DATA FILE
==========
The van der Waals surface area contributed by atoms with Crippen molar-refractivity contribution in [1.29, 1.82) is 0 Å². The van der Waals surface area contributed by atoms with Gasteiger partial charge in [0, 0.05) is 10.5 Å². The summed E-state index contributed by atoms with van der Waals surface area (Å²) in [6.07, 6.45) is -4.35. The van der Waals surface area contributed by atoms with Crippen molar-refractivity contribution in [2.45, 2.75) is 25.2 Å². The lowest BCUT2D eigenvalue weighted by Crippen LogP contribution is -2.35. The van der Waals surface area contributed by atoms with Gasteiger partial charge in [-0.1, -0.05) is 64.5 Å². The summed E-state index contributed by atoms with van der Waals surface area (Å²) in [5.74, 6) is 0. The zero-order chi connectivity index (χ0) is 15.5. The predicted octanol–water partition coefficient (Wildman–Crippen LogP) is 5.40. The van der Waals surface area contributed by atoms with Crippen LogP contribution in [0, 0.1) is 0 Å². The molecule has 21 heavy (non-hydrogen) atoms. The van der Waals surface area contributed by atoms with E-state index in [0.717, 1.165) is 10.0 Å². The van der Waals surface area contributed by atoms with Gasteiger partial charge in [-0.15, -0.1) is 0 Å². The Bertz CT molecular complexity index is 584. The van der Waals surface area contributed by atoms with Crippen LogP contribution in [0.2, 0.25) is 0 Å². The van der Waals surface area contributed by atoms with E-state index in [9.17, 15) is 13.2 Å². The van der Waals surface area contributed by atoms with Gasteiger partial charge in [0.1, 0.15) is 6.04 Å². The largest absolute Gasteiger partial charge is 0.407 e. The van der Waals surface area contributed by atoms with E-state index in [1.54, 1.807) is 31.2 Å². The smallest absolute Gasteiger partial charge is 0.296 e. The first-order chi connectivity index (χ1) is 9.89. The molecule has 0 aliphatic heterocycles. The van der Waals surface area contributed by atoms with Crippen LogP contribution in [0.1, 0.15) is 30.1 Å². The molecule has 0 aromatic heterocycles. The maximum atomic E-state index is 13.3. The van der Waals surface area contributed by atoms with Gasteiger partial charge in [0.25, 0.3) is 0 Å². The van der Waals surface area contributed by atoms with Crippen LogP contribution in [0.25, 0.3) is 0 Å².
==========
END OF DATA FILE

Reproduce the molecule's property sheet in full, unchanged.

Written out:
The van der Waals surface area contributed by atoms with Crippen molar-refractivity contribution in [1.29, 1.82) is 0 Å². The van der Waals surface area contributed by atoms with Gasteiger partial charge in [0, 0.05) is 10.5 Å². The summed E-state index contributed by atoms with van der Waals surface area (Å²) in [6.07, 6.45) is -4.35. The van der Waals surface area contributed by atoms with Crippen molar-refractivity contribution in [2.45, 2.75) is 25.2 Å². The lowest BCUT2D eigenvalue weighted by Crippen LogP contribution is -2.35. The van der Waals surface area contributed by atoms with Gasteiger partial charge in [-0.1, -0.05) is 64.5 Å². The summed E-state index contributed by atoms with van der Waals surface area (Å²) in [5.74, 6) is 0. The zero-order chi connectivity index (χ0) is 15.5. The predicted octanol–water partition coefficient (Wildman–Crippen LogP) is 5.40. The van der Waals surface area contributed by atoms with Crippen LogP contribution in [0, 0.1) is 0 Å². The molecule has 21 heavy (non-hydrogen) atoms. The van der Waals surface area contributed by atoms with E-state index in [0.717, 1.165) is 10.0 Å². The van der Waals surface area contributed by atoms with Gasteiger partial charge in [-0.15, -0.1) is 0 Å². The Bertz CT molecular complexity index is 584. The van der Waals surface area contributed by atoms with Crippen LogP contribution in [0.2, 0.25) is 0 Å². The van der Waals surface area contributed by atoms with E-state index in [9.17, 15) is 13.2 Å². The van der Waals surface area contributed by atoms with Gasteiger partial charge in [0.1, 0.15) is 6.04 Å². The largest absolute Gasteiger partial charge is 0.407 e. The van der Waals surface area contributed by atoms with E-state index in [1.54, 1.807) is 31.2 Å². The smallest absolute Gasteiger partial charge is 0.296 e. The first-order chi connectivity index (χ1) is 9.89. The molecule has 0 aliphatic heterocycles. The van der Waals surface area contributed by atoms with Crippen LogP contribution in [0.1, 0.15) is 30.1 Å². The molecule has 0 aromatic heterocycles. The maximum atomic E-state index is 13.3. The van der Waals surface area contributed by atoms with Gasteiger partial charge in [0.25, 0.3) is 0 Å². The van der Waals surface area contributed by atoms with Crippen LogP contribution in [0.25, 0.3) is 0 Å².